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Sailing

Catamarans start new year

By DAVE ELLIS
Published January 12, 2005


Many sailors are not up to doing much of anything the morning of Jan. 1.

However, catamaran racers in the bay area traditionally use the day off for a distance event appropriately called the Hangover Regatta.

Unlike most races, the cat sailors tend to have a small group running the event. L.J. Nicholson and Dave Parker stayed on the beach at the Dunedin Causeway to start and finish the vessels, while Jill Nickerson eyed the racing from a power boat.

The faster boats headed out of Hurricane Pass, raced around Anclote Island near Tarpon Springs, then returned, a distance of about 25 miles. Winds were about seven knots, with some gusts to 10. With the prevailing easterly breeze, it was a reach both directions.

Most of these twin-hulled speedsters set a large asymmetrical spinnaker that can quickly overpower even a skilled crew when the reach gets tight. John Fondrk, with crew Dennis Bedgood, flipped their Nacra 6.0 on the northward leg but recovered to finish.

The Nacra Inter 20 of John Casey and Jim Novak won their class by a little less than 3 minutes over the Olympic Tornado cat of Alain Dubuc and Eve-Marie L'Abbe of Canada. Robbie Daniel and Mark Herendeen finished just 36 seconds later in their Tornado for third.

A trend in catamaran racing has been Formula classes, lumping boats of a certain length and similar sail areas together. The Formula 18 class is emerging as the most popular.

Jennifer Lindsay and Kelly Gray sailed their Hobie Tiger to the lead in the class, beating to the finish several of the potentially faster 20-footers. The two sailors are practicing for this spring's championship in California, where they will represent this part of the country.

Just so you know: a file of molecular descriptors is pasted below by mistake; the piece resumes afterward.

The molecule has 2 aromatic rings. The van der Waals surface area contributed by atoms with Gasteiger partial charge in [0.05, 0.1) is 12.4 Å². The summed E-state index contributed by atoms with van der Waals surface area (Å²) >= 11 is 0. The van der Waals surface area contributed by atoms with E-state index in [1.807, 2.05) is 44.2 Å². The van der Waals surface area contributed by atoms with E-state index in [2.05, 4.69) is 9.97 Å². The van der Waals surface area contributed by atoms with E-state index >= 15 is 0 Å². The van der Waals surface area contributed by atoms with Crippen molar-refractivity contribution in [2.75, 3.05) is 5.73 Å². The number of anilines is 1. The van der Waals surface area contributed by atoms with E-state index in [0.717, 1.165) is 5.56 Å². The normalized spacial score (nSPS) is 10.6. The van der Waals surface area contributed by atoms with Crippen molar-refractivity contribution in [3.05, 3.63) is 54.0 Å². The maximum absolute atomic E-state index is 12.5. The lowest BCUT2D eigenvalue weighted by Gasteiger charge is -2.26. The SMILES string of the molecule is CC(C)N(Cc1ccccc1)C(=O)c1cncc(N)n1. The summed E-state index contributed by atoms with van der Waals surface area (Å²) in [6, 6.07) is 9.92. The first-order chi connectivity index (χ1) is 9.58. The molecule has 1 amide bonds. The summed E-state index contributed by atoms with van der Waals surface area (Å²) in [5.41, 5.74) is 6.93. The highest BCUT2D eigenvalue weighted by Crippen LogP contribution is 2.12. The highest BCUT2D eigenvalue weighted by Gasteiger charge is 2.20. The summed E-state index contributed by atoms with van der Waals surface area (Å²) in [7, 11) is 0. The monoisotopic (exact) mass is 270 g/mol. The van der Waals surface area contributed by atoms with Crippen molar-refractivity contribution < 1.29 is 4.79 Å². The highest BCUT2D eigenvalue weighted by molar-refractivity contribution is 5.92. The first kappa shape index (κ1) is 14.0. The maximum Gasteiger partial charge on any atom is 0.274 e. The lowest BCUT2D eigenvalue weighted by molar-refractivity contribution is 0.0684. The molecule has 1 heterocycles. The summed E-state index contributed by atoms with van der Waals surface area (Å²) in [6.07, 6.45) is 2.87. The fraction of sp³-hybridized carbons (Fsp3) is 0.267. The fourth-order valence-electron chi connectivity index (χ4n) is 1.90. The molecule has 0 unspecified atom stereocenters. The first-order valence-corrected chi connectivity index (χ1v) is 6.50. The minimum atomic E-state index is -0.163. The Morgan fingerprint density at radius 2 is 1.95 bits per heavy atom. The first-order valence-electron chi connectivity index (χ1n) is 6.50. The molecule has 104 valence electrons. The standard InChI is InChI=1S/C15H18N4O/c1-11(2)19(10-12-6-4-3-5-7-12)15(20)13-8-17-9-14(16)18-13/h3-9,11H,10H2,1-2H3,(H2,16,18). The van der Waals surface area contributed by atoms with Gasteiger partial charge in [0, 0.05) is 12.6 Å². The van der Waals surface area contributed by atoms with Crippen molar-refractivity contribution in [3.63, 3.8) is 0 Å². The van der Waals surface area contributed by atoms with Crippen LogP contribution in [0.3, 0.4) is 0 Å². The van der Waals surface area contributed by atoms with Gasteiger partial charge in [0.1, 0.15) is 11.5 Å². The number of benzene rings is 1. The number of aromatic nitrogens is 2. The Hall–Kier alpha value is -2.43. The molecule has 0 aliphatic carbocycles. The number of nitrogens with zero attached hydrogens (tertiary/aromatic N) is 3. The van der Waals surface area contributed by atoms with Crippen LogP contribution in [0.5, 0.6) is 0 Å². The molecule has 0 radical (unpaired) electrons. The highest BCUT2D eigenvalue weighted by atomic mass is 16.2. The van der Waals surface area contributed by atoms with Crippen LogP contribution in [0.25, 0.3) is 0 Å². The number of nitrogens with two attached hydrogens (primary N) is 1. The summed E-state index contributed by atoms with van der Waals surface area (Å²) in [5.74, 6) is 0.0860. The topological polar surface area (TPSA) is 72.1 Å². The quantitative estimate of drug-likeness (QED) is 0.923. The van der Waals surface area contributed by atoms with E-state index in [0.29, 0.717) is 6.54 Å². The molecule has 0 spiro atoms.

David and Kathy Ingram were second in the F-18s, slightly more than a minute behind after a 3-hour race. Sue Korz and Greg Thomas were third.

The Low Portsmouth fleet took the long course with the fast boats. These vessels range from high-tech A-cats to fast beach cats such as Prindles and G-Cats.

Bob Barton sailed his Supercat 17 alone for the win. Mike Crawford, competing alone, got to the finish first in his Taipan 4.9. But with handicap applied, he took second in scoring.

Seth Stern and Drew Braunstein sailed their Taipan 4.9 in the Formula-16 configuration to third place. Woody Cope would have enjoyed some windward work for his A-cat. The reaches relegated him to fourth among 14 boats. The smaller cats sailed around Three Rooker Bar island and returned, a distance of about 15 miles.

Tom Hirst led his Supercat 15 to the win. Kirk Smith was the first to finish on his Trac 16, but it wasn't by enough to save his handicap time. Third was Terry Fondrk on a Dart 18.

Their course was an adventure in eyeball navigation.

The long, slender island that was Three Rooker Bar now is just two small islands at the north and south ends. The middle 3 miles has washed inland with the storms of the summer.

It isn't fast to sail where pigeons are walking.

ORANGE BOWL REGATTA: Imagine 660 sailboats filled with juniors on one bay.

Miami's Orange Bowl Regatta had excellent wind for the big fleet.

Clearwater's Paige Railey dominated the 112-boat Laser Radials. She reports that she capsized once and jumped the starting gun.

While rounding the end of the line to re-start, Railey almost lost control. The adults on the power boat watching that end of the line had to dive for cover while shouting "heads down."

Railey broke out laughing, then she proceeded to catch and pass most of the boats in the huge fleet.

Clearwater's Mitch Hall was third in Radials, showing the strength of the local fleet.

UN-RETIRED: Cliff Bare was the director of the USF St. Petersburg sailing program before it was discontinued in 1987.

He had been the branch director of Offshore Sailing School's St. Petersburg branch until retiring three weeks ago.

Last week, Bare got a call from Offshore's owner, Steve Colgate, enticing him back to the busy school's Harborage at Bayboro branch.

USF re-established its program in 1992 through the dogged efforts of Professor Steve Lang and others and the help of Title IX laws requiring women in sports. Its team is ranked high nationally under coach Allison Jolly.

Eckerd College is losing coach Scott Norman, who has taken a position with Harken sailing gear.

[Last modified January 12, 2005, 00:30:24]


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